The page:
Kindness Ranch Offers Internship Working with Rescued Animals

Any Truman students interested in working with animals should consider an internship at the Kindness Ranch. An informational meeting will take place at 5 p.m. Nov. 5 in Barnett Hall 2224.

Kindness Ranch, located in Hartville, Wyo., is a sanctuary for research animals. A vast majority of the animals at Kindness Ranch come from private laboratories or university research facilities. As of November, the ranch is caring for approximately 65 animals, including cats, dogs, sheep, pigs and horses.

Kindness Ranch opened in 2007 after its founder, Dr. David Groobman, saved for 10 years to purchase the 1,000 acres that make up the ranch and to build the facilities for the animals and guests.

Karen Straight, who serves as co-director of the Kindness Ranch with her partner Matt Farwell, met faculty in the Department of Society and Environment when the couple lived in Kirksville from 2006-2008. When they decided to take jobs at the ranch, Straight approached the faculty about establishing an internship through the University. In December 2008, the first four interns went to work at Kindness Ranch.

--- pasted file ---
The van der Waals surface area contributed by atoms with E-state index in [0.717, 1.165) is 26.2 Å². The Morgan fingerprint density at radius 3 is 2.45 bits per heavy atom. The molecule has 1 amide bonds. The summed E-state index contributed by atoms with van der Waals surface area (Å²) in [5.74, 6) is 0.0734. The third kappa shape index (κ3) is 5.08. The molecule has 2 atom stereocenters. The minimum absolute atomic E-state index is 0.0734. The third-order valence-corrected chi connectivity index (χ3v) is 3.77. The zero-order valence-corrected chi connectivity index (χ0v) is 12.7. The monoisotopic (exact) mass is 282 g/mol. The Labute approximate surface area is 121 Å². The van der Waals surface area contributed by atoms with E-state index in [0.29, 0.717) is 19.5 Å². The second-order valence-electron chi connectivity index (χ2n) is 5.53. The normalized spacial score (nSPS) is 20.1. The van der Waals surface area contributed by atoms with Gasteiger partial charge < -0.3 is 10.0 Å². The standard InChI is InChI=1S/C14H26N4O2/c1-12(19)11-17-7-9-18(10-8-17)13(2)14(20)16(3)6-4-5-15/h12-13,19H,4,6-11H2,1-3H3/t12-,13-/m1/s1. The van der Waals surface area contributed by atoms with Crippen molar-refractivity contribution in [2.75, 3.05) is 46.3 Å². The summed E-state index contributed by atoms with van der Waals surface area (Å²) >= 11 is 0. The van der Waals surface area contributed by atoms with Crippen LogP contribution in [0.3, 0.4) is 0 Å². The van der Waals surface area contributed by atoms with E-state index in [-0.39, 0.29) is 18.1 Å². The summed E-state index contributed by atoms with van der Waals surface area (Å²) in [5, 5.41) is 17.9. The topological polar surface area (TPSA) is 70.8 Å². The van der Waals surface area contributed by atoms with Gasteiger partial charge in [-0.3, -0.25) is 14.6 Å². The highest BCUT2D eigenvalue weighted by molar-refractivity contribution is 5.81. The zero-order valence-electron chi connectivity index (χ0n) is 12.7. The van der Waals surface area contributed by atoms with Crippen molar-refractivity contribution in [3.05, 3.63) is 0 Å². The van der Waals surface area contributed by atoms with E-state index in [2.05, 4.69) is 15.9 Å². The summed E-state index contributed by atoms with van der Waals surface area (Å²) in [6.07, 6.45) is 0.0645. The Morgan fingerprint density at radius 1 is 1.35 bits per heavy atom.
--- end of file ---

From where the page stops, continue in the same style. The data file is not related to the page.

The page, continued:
While the internship originated in the Department of Society and Environment with the collaborative efforts of sociology, anthropology and agricultural science faculty members, it is open all majors.

Applications for internships at Kindness Ranch are available online at on the “Internships” tab.

They are also available by request from Amber Johnson, chair of the Department of Society and Environment, at and Michael Seipel, chair of the Department of Agriculture Science, at

Animals at Kindness Ranch are profiled on the organization’s website, and supporters can follow their progress, inquire about adoptions and make donations at

Kindness Ranch is supported entirely by donations.

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